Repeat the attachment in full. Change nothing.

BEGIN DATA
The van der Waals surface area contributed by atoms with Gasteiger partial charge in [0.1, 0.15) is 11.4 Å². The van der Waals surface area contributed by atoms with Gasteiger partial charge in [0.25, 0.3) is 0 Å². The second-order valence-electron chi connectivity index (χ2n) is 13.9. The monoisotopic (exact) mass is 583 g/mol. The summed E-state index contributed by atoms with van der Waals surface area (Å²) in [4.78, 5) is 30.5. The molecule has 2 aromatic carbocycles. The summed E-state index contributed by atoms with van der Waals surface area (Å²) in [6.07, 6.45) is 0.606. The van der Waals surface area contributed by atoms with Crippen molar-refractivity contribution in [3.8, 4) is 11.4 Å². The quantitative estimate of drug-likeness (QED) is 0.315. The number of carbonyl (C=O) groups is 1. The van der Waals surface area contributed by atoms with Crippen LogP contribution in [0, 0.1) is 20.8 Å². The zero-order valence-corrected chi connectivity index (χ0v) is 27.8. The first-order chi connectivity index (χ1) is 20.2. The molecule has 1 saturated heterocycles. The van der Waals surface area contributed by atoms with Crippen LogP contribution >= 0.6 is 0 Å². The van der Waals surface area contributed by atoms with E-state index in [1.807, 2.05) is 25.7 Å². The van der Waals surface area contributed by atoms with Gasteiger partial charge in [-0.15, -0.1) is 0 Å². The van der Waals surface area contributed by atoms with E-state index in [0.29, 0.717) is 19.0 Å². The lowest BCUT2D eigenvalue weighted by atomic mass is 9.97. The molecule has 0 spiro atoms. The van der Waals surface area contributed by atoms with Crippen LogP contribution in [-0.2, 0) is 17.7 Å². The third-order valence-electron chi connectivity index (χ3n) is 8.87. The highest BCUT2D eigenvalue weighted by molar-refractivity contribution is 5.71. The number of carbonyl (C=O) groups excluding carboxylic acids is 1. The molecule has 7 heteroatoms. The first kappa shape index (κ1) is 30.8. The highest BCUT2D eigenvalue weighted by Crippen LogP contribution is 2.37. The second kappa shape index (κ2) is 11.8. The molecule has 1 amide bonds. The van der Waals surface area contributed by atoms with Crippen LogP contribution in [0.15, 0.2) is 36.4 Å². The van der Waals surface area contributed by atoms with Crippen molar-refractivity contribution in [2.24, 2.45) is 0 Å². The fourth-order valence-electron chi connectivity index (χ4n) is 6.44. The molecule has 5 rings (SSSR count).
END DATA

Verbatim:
The van der Waals surface area contributed by atoms with Gasteiger partial charge in [0.1, 0.15) is 11.4 Å². The van der Waals surface area contributed by atoms with Gasteiger partial charge in [0.25, 0.3) is 0 Å². The second-order valence-electron chi connectivity index (χ2n) is 13.9. The monoisotopic (exact) mass is 583 g/mol. The summed E-state index contributed by atoms with van der Waals surface area (Å²) in [4.78, 5) is 30.5. The molecule has 2 aromatic carbocycles. The summed E-state index contributed by atoms with van der Waals surface area (Å²) in [6.07, 6.45) is 0.606. The van der Waals surface area contributed by atoms with Crippen molar-refractivity contribution in [3.8, 4) is 11.4 Å². The quantitative estimate of drug-likeness (QED) is 0.315. The number of carbonyl (C=O) groups is 1. The van der Waals surface area contributed by atoms with Crippen LogP contribution in [0, 0.1) is 20.8 Å². The zero-order valence-corrected chi connectivity index (χ0v) is 27.8. The first-order chi connectivity index (χ1) is 20.2. The molecule has 1 saturated heterocycles. The van der Waals surface area contributed by atoms with Crippen LogP contribution >= 0.6 is 0 Å². The van der Waals surface area contributed by atoms with E-state index in [1.807, 2.05) is 25.7 Å². The van der Waals surface area contributed by atoms with Gasteiger partial charge in [-0.15, -0.1) is 0 Å². The van der Waals surface area contributed by atoms with E-state index in [0.29, 0.717) is 19.0 Å². The lowest BCUT2D eigenvalue weighted by atomic mass is 9.97. The molecule has 0 spiro atoms. The van der Waals surface area contributed by atoms with Crippen LogP contribution in [-0.2, 0) is 17.7 Å². The third-order valence-electron chi connectivity index (χ3n) is 8.87. The highest BCUT2D eigenvalue weighted by molar-refractivity contribution is 5.71. The number of carbonyl (C=O) groups excluding carboxylic acids is 1. The molecule has 7 heteroatoms. The first kappa shape index (κ1) is 30.8. The highest BCUT2D eigenvalue weighted by Crippen LogP contribution is 2.37. The second kappa shape index (κ2) is 11.8. The molecule has 1 amide bonds. The van der Waals surface area contributed by atoms with Crippen LogP contribution in [0.15, 0.2) is 36.4 Å². The van der Waals surface area contributed by atoms with Crippen molar-refractivity contribution in [2.24, 2.45) is 0 Å². The fourth-order valence-electron chi connectivity index (χ4n) is 6.44. The molecule has 5 rings (SSSR count).